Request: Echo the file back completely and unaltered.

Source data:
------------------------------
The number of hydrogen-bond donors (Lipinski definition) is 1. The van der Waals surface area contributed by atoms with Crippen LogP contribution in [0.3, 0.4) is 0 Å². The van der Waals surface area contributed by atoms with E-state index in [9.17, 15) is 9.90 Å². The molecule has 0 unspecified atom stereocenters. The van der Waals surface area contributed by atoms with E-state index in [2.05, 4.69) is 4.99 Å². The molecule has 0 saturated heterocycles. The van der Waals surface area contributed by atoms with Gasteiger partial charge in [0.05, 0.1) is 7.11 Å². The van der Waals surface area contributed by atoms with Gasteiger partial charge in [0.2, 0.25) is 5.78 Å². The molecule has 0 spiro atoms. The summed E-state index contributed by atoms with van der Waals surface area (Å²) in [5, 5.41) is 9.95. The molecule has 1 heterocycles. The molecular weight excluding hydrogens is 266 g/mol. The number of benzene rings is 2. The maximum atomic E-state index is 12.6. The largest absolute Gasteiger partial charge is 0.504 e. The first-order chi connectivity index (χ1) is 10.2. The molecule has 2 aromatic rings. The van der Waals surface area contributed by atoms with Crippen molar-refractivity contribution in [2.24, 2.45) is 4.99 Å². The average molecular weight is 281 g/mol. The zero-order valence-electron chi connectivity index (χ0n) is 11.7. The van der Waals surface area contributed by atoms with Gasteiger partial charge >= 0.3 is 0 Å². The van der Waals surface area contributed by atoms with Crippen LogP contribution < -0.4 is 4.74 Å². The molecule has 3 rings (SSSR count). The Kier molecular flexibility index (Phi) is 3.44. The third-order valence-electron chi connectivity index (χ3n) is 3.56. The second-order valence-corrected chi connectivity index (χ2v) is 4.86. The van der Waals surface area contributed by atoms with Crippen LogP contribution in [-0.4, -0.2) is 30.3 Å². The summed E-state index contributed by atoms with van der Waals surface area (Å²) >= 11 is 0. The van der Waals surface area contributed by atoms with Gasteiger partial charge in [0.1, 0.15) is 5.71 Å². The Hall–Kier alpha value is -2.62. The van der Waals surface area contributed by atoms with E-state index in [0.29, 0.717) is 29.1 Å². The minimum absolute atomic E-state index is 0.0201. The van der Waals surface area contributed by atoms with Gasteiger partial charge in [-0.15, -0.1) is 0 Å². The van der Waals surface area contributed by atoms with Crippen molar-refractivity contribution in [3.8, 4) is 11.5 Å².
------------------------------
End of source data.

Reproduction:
The number of hydrogen-bond donors (Lipinski definition) is 1. The van der Waals surface area contributed by atoms with Crippen LogP contribution in [0.3, 0.4) is 0 Å². The van der Waals surface area contributed by atoms with E-state index in [9.17, 15) is 9.90 Å². The molecule has 0 unspecified atom stereocenters. The van der Waals surface area contributed by atoms with E-state index in [2.05, 4.69) is 4.99 Å². The molecule has 0 saturated heterocycles. The van der Waals surface area contributed by atoms with Gasteiger partial charge in [0.05, 0.1) is 7.11 Å². The van der Waals surface area contributed by atoms with Gasteiger partial charge in [0.2, 0.25) is 5.78 Å². The molecule has 0 spiro atoms. The summed E-state index contributed by atoms with van der Waals surface area (Å²) in [5, 5.41) is 9.95. The molecule has 1 heterocycles. The molecular weight excluding hydrogens is 266 g/mol. The number of benzene rings is 2. The maximum atomic E-state index is 12.6. The largest absolute Gasteiger partial charge is 0.504 e. The first-order chi connectivity index (χ1) is 10.2. The molecule has 2 aromatic rings. The van der Waals surface area contributed by atoms with Crippen molar-refractivity contribution in [2.24, 2.45) is 4.99 Å². The average molecular weight is 281 g/mol. The zero-order valence-electron chi connectivity index (χ0n) is 11.7. The van der Waals surface area contributed by atoms with Gasteiger partial charge >= 0.3 is 0 Å². The van der Waals surface area contributed by atoms with Crippen LogP contribution < -0.4 is 4.74 Å². The molecule has 3 rings (SSSR count). The Kier molecular flexibility index (Phi) is 3.44. The third-order valence-electron chi connectivity index (χ3n) is 3.56. The second-order valence-corrected chi connectivity index (χ2v) is 4.86. The van der Waals surface area contributed by atoms with Crippen LogP contribution in [-0.4, -0.2) is 30.3 Å². The summed E-state index contributed by atoms with van der Waals surface area (Å²) >= 11 is 0. The van der Waals surface area contributed by atoms with Gasteiger partial charge in [0.1, 0.15) is 5.71 Å². The Hall–Kier alpha value is -2.62. The van der Waals surface area contributed by atoms with E-state index in [0.29, 0.717) is 29.1 Å². The minimum absolute atomic E-state index is 0.0201. The van der Waals surface area contributed by atoms with Gasteiger partial charge in [-0.15, -0.1) is 0 Å². The van der Waals surface area contributed by atoms with Crippen molar-refractivity contribution in [3.8, 4) is 11.5 Å².